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Quechan Indians, Mother & Daughter

Quechan Indians, Mother & Daughter (Photo credit: Wikipedia)

My daughter turned eighteen not so long ago.

It was a seminal moment. I did mean to celebrate the event in my blog, but to be honest I was too busy worrying about the more serious implications; the bigger picture of how old her birthday made me.

I may as well have just stuck a sign on my forehead saying ‘old bird.’

But it did make me stop and think about the evolution of our mother/daughter relationship over that eighteen years.

You see there were many times during that eighteen years when I didn’t think we’d ever reach this point in our relationship; alive and still liking each other.

I mean, she wasn’t to know when she arrived into our world, that we were complete newbies at parenting, and that she was a sort of experiment; our  ‘guinea pig’, for want of a better word.

I learned my parenting ropes on my daughter; then I completely screwed them up with my son. But that’s another story.

We are polar opposites, Nerd Child and I. She is the old man in a female shell. While she is super-intelligent, analytical, doesn’t suffer fools, frustratingly untidy and has a horror of crowds, I, on the other hand, pretend to know what I’m talking about all the time, am energized in the company of people, love fools and am made anxious by mess. Yet somehow we have found a common ground.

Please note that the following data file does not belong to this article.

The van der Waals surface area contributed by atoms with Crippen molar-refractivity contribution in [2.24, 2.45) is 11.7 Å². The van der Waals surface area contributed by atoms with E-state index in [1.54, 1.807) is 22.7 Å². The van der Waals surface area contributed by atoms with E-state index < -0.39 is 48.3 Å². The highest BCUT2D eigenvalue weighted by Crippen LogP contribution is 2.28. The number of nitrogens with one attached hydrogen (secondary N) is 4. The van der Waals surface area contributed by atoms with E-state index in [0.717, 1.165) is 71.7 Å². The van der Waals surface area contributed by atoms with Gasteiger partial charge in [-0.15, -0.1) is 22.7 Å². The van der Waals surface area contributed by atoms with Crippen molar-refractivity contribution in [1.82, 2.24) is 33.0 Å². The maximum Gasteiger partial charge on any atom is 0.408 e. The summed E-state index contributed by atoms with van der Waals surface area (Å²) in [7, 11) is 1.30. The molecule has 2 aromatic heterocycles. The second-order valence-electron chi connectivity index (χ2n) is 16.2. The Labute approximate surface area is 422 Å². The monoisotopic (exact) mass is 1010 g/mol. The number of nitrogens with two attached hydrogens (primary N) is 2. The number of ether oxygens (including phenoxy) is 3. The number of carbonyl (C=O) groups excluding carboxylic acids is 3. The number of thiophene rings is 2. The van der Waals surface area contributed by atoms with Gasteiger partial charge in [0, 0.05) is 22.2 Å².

What I have discovered through this rearing experience is that parenting is not something you inherit a talent for; it’s a role that you adapt to over time. And Nerd Child and I have adapted to each other, in spite of our differences, although I’d be lying if I said I hadn’t made any mistakes in the process.

 ‘Regrets….I’ve had a few’.

Here are some of the more memorable ones:

1. The old man and I both regret that we do not have the perfect birth story to recount to our first born. I so wish I could reminisce about a more organic, sugar and spice and all things nice event with pink balloons, a birthing pool and no need for any pain relief other than a water spray; but it wasn’t quite like that.